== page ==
Carbon nanotubes used to demodulate AM radio signals

  • Irvine (CA) - Electrical engineers at the University of California Irvine have developed a 1.5 volt biased carbon nanotube receiver which can convert AM radio waves into sound.  The system looks like a laboratory experiment right now, but demonstrates the EM signal detection capabilities of carbon nanotubes in a very straight-forward way.

    Researchers began with the basic component of any modern music system, an iPod.  They then ran its output through a device which took the modulated audio signal and converted it to AM radio waves at 1 GHz.  The signal was broadcast through the air to a receiving device which contained a carbon nanotube detector, a 1.5 volt battery, an amplifier and speaker.  Overall, the signal demonstrated traveled just a few feet, but it was demonstrated that it could be blocked by placing an aluminum plate between the transmitter and the receiver.  In addition, when the 1.5 volt battery was remove the carbon nanotube was no longer biased and the sound quality dropped to almost static and white noise.  Inserting the battery brought back the sound.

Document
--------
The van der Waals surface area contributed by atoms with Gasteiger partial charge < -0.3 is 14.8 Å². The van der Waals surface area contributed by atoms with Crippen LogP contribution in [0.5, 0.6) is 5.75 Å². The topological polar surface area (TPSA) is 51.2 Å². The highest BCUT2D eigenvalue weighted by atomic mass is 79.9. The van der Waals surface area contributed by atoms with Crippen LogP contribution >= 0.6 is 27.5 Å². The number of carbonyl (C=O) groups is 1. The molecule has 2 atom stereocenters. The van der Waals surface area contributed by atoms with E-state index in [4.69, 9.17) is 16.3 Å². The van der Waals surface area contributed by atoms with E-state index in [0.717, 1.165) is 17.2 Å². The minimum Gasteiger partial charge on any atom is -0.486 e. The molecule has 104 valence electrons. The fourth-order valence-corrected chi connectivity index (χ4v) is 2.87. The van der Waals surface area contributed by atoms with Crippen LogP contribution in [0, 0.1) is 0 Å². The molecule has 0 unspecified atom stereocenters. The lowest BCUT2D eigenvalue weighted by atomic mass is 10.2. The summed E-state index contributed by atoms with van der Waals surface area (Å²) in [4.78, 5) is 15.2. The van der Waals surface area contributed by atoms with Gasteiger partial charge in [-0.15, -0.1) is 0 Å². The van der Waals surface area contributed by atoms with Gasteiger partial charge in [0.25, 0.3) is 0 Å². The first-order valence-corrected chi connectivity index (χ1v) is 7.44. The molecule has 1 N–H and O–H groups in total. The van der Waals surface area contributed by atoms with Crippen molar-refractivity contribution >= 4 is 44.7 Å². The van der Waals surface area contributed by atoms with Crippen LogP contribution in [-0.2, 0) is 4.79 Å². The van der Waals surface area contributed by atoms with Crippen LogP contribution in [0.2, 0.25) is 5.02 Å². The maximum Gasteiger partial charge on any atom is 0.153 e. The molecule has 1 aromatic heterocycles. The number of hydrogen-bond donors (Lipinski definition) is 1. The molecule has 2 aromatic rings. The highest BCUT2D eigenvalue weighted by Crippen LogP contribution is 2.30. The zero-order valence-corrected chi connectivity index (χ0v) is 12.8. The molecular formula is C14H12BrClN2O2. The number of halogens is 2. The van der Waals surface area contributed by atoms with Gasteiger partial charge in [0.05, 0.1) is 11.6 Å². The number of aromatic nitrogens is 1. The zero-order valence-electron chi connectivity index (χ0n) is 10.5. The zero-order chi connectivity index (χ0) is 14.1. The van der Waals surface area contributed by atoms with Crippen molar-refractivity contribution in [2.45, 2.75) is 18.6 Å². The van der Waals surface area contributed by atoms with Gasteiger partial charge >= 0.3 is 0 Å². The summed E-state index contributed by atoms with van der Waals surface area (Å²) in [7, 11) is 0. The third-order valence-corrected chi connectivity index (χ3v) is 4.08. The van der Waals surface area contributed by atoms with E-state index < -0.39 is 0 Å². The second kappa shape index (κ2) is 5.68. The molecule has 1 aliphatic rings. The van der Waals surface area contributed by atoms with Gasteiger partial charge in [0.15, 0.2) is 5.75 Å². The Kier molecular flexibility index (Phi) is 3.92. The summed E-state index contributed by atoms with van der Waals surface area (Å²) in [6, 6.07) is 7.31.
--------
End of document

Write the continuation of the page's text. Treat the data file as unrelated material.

The basic radio components are 1) Transmitter, 2) iPod, 3) transmit antenna, 4) receive antenna, 5) bias plus carbon nanotube modulator, 6) battery, 7) preamplifier and 8) speakers.

    The carbon nanotubes were grown in the lab.  They then had palladium electrodes grafted onto them through optical lithography.  The device was constructed and tested using relatively straight-forward radio components.  The team performing the work consisted of only two researchers, associate professor Peter J. Burke and Chris Rutherglen.

    The practical applications of a carbon nanotube based receiver are not found easily in AM radio transmissions, which rely on a constant frequency and variable signal amplitude for conveyance.  The true potential lies in more complex systems, such as tunable frequency applications.  Now that it's been shown that a carbon nanotube can attenuate radio waves accurately, the possibility exists of increasing the frequency and moving from AM signals to FM and PCM (Pulse Code Modulation).  These kinds of signals are used typically with wireless devices, including cell phones and WiFi.

    Carbon nanotubes are proving to be very capable in a wide array of disciplines.  It would not surprise TG Daily to learn that this foundational component wiles its way into many devices of the future.  So far the carbon nanotubes have been shown to be excellent conductors of heat, both conductors and insulators of electricity with proper doping or other structures added, and now electrical modulation.

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